A tool like Pluralsight Flow can give you that level of insight via code-level metrics, measuring things like impact (the amplitude of code changes that happen), churn (code that has been rewritten or deleted shortly after being created), and technical debt (the amount of code refactoring done by a developer).
This information allows you to hone in on the specific problem. But always do so without applying extra pressure on your employee. Approach them out of concern, and make sure HR is also available to assist you.
It’s crucial that you have the ability to identify individual employee preferences now that everyone is tackling the crisis in their own way. Don’t force all employees into the same mold, which means gathering data not across teams, but on each employee.
How business leaders should talk to their teams about performance monitoring
Be fully transparent on the kind of data you’re gathering on your employees, and assure them you’re not tracking intrusive indicators that will make staff feel they’re being watched every time they open their laptops. In a basic, practical sense, you’re not interested in that information anyway. What a manager should care about fundamentally is employee wellbeing and the quality of their work.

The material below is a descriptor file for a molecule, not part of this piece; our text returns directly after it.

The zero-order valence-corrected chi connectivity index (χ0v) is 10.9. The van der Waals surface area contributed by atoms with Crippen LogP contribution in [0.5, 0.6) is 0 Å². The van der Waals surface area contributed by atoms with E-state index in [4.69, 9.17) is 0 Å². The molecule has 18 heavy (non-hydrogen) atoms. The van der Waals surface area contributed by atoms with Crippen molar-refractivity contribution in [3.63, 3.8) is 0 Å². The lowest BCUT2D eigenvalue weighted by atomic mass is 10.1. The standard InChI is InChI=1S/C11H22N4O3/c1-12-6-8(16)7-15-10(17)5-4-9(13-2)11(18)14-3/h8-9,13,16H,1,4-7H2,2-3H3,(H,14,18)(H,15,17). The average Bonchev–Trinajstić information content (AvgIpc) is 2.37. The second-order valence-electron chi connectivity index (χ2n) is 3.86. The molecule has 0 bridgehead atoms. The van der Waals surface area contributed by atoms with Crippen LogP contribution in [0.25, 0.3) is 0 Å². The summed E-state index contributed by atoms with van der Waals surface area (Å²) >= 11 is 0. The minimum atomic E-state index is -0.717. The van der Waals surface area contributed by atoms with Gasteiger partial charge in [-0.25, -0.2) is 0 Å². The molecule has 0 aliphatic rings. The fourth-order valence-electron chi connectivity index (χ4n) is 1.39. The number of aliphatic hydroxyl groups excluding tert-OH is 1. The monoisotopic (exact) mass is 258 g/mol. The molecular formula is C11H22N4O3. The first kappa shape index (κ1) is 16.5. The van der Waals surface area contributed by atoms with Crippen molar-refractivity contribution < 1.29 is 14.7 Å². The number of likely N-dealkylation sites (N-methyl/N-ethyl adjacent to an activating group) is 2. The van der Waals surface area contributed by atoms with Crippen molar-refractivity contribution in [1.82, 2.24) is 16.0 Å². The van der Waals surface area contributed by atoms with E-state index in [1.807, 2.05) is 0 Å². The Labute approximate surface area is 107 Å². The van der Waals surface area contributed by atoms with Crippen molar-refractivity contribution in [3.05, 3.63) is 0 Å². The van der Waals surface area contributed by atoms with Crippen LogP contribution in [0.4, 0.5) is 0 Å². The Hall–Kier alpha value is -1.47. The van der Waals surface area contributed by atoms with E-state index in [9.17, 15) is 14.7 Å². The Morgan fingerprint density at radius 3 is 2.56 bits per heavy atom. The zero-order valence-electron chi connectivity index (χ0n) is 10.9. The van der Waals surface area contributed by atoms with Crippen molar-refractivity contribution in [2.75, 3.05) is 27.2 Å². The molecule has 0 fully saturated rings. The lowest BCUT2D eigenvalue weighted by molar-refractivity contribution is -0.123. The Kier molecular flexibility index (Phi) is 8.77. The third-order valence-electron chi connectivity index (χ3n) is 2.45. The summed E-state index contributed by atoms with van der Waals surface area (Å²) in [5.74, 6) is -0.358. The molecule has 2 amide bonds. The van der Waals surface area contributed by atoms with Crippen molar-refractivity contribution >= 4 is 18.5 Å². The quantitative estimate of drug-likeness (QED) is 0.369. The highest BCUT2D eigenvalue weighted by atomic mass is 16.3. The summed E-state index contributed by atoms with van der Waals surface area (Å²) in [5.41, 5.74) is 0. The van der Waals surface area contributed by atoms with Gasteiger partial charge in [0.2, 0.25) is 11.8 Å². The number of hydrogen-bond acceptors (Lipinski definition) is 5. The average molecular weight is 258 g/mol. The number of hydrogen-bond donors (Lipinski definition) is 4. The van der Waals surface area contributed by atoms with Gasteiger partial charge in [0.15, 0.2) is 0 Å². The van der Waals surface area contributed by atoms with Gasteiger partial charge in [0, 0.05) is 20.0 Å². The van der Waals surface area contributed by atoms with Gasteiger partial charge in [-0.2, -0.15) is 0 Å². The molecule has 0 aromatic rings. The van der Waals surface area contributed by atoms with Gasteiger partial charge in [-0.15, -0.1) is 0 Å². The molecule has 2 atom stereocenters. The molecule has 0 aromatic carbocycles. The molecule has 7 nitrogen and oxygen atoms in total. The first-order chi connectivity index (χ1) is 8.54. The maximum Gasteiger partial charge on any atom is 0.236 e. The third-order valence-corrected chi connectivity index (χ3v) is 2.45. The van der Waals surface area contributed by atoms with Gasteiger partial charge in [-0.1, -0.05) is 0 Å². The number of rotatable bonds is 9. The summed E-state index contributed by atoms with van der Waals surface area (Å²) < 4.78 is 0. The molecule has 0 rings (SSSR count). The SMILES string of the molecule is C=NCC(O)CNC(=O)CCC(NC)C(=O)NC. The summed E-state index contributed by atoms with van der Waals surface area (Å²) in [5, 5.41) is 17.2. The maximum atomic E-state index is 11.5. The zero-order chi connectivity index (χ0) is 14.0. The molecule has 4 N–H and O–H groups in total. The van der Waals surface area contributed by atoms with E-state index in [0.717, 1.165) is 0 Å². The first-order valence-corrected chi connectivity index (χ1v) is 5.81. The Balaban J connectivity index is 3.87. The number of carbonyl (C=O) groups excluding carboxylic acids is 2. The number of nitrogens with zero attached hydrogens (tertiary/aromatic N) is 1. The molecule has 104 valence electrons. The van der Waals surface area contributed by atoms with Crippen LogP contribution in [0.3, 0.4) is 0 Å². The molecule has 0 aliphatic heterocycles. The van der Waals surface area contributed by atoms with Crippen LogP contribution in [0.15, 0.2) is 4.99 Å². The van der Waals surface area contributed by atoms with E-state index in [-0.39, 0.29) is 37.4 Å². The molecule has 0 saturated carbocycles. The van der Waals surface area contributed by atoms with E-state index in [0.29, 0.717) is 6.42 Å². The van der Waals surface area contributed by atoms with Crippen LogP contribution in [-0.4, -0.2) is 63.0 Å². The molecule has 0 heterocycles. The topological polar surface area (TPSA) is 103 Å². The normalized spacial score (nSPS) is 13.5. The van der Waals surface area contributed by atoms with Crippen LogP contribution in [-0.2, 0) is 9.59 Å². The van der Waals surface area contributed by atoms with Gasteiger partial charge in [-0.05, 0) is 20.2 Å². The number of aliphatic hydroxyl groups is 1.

Explain that having objective evidence is crucial to making high-level decisions. As one in four US companies still expect layoffs in the future, everyone has a shared interest in making sure business leaders have all the right information.
Also tell staff how data monitoring will directly benefit them. Their personal productivity will grow – data doesn’t just give managers visibility, it gives employees insight into optimizing their behavior.
Furthermore, knowing what an individual’s strengths and weaknesses are will make it easier to move them into reskilling or upskilling programs within the company. This is something that should prick up everyone’s ears, as the World Economic Forum predicts that half of the core skills workers need will change in the next two years.
“Creating an environment where employees can grow, and encouraging a learning culture, builds startups in which employees can nurture their untapped potential and reach long-term professional development,” says Dina Bayasanova, CEO and co-founder of PitchMe, a skills-based talent marketplace that matches candidates’ soft and professional skills with the right jobs and upskilling opportunities using big data.
Also consider demonstrating your continued trust in your staff by allowing them to opt out, or at least customize the settings on the software you’re using to track productivity.
No one wants to be spied on during these already stressful times. Integrating tools that will bridge the gap between the office and the home office will allow managers to live up to their responsibilities – and perhaps build even better work cultures than before.